The Norden Blog

An intimate look into life on the Tibetan Plateau around the Norden Camp

Nomad Baskets; Innovation in the Vernacular

Every few years, peasants and nomads weave baskets from the reeds and bushes found in wet areas. They are used by nomad women to collect dung, the basket tied to their backs, the dung flung into it with a backward gesture of the arm. It is an excruciating task that the women performed in the early hours of dawn, walking the areas where the animals had left their droppings, collecting, then dumping the dung into piles. Later, they would shape the dung into patties and leave them to dry, to be used as fuel.

When I looked at those baskets, I thought of all that, and not much else. It took Isabelle Graz to spot them, admire their vernacular beauty and assign them new uses. They started as trash cans scattered in Norden Camp, but didn’t manage to survive the weather. They then moved indoors and held Norlha scarves in the store, and are also carried by the Norlha cleaning team to transport laundry and supplies for the rooms. Yidam and Dechen then ordered smaller versions for other storage uses.

Kim Yeshi

Yak Hair

People often confuse yak hair with yak wool. The first has the consistency of horsehair and is most present in the tail or in the characteristic long hairs that skirt the animal’s abdomen. The wool is the fine down that lies beneath the hair, all over the young yak’s body and in specific areas on the adult. It molts in late spring and is what Norden’s sister company, Norlha, uses for making its shawls, blankets and felts.

Yak hair is a tradition of its own, and was primarily used for making the nomad’s characteristic dark brown tents, ropes, monastery awnings and door curtains. It is hand woven in narrow strips from a back strap loom, into a very dense, heavy, rough and long lasting fabric.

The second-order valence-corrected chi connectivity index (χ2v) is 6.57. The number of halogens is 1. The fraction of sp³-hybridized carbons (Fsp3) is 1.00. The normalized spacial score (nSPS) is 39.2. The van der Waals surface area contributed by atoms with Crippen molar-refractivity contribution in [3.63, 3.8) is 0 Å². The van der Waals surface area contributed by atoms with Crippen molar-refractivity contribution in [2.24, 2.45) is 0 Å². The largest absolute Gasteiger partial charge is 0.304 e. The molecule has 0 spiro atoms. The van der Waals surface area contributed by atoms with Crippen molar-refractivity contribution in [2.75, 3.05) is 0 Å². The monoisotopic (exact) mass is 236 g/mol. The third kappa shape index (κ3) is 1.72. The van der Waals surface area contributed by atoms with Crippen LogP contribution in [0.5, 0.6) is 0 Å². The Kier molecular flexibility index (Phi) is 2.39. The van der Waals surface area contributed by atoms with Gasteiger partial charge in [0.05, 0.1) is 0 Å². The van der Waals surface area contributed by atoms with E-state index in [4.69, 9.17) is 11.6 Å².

Norden’s founder and owner, Yidam Kyap, when designing the Norden tents, modified the original nomad tent design to a more spacious, high ceiling form, adding canvas awnings and windows to the yak hair panels.

by Kim Yeshi

A Ray of Sunshine

The visit of a holy being into one’s home is considered the blessing of a lifetime. Norden’s landlord received this blessing on May 2nd, when the young incarnate of the celebrated Gonthang Rinpoche from Labrang Monastery visited his home on his way to Norden Camp.

Sankhok nomads have only recently begun to live in houses. Twenty five years ago, the area was divided into large plots of several hectares which were fenced and allocated to the local nomads. Most families built amakeshift house on these plots and live there from January to June, the rest of the time spent in the higher grazing areas. In summer the houses are left empty, in winter they serve as shelter, only a little better than a tent.

The lama came around noon, two large vehicles, from where he and his entourage poured out. While they were offered a generous meal in the two tiny rooms that made up the house, the family busily organized the blessing ceremony for the fifty so relatives and friends who had gathered. A dzomo and a horse, attired in brocade waited impatiently to be offered in the yard. I had seen both of them wandering in the camp several years in a row and the dzomo had a colorful cloth around her neck, identifying her as having had her life extended for some years.

In front of the house, several men were actively trying to upgrade a plastic chair into a throne of sorts from where the lama would dispense the blessing. I knew I was not to take photographs unless asked to do so. Yidam had brought me there, knowing I would love to see this and I waited patiently until I was asked to come into the room and take a formal picture. I decided to restrain myself from taking the blessing scene out of respect, though I did get the crowd.

The animals were offered on the Lama’s way out, and he happily continued to the camp. The next day, I spotted the horse and dzomo wandering in the camp, the horse gallivanting across the center with remnants of his brocade ornament.